COVID-19 may still be top of mind — along with other virus-caused illnesses that are popping up, like monkeypox and polio — but health experts warn it’s just as important to guard against the regular seasonal flu this year, especially if you’re in a group that’s at higher risk for severe or deadly complications.
A big reason: Experts worry the flu season could be worse than normal this year, based on trends in the Southern Hemisphere.
“We always look to the Southern Hemisphere because they have winter during our summer, and Australia had a very substantial influenza season,” says William Schaffner, M.D., medical director of the National Foundation for Infectious Diseases and a professor of infectious diseases at the Vanderbilt University School of Medicine in Nashville, Tennessee. “There is not always a 1-to-1 correlation, but I’m concerned.”
And while anyone can have a bad bout of flu, certain groups are more likely to experience dangerous complications, ranging from pneumonia and dehydration to heart failure and death.
Here are seven common factors that put you at risk for a severe case of flu, and what you can do — beyond getting that all-important flu shot — to blunt, or eliminate, flu’s worst effects.
1. Risk factor: You’re age 65 or older
Older adults are the demographic most affected by both flu and COVID-19. The Centers for Disease Control and Prevention estimates that 70 to 85 percent of flu-related deaths and up to 70 percent of flu-related hospitalizations occur in people 65 and older.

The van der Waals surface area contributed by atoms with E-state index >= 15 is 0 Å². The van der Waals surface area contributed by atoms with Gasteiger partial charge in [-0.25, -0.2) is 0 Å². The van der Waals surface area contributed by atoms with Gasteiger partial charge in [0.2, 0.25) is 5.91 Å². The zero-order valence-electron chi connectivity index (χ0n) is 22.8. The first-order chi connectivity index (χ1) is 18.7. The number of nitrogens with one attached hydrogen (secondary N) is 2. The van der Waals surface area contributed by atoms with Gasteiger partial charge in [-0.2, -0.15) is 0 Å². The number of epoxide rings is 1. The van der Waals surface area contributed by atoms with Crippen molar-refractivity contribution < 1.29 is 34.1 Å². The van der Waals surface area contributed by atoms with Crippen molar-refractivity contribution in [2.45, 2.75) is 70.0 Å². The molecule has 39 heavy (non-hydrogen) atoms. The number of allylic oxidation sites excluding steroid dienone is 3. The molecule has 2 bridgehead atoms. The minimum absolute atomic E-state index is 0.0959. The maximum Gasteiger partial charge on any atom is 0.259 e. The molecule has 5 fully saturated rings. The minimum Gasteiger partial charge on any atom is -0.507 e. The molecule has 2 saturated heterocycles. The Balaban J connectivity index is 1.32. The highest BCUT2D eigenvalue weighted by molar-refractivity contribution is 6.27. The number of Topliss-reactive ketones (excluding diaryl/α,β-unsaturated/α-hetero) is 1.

About half of adults age 65-plus also have a second risk factor that makes them vulnerable, according to National Foundation for Infectious Diseases estimates.
But even healthy older adults are at risk, because “your immune system simply is not as robust as it was when you were 25 years old,” Schaffner says.
In addition, typical flu symptoms don’t always show up in older adults, causing a delay in diagnosis and treatment.
“The most important symptom that may not be present in older people is fever,” Schaffner says. “People can develop a cough, feel weak, and they may even get confused, but they don’t have a fever, so family members don’t think they have the flu.”
2. Risk factor: You have heart disease or a history of stroke
Researchers in recent years have uncovered a concerning link between the flu and heart complications.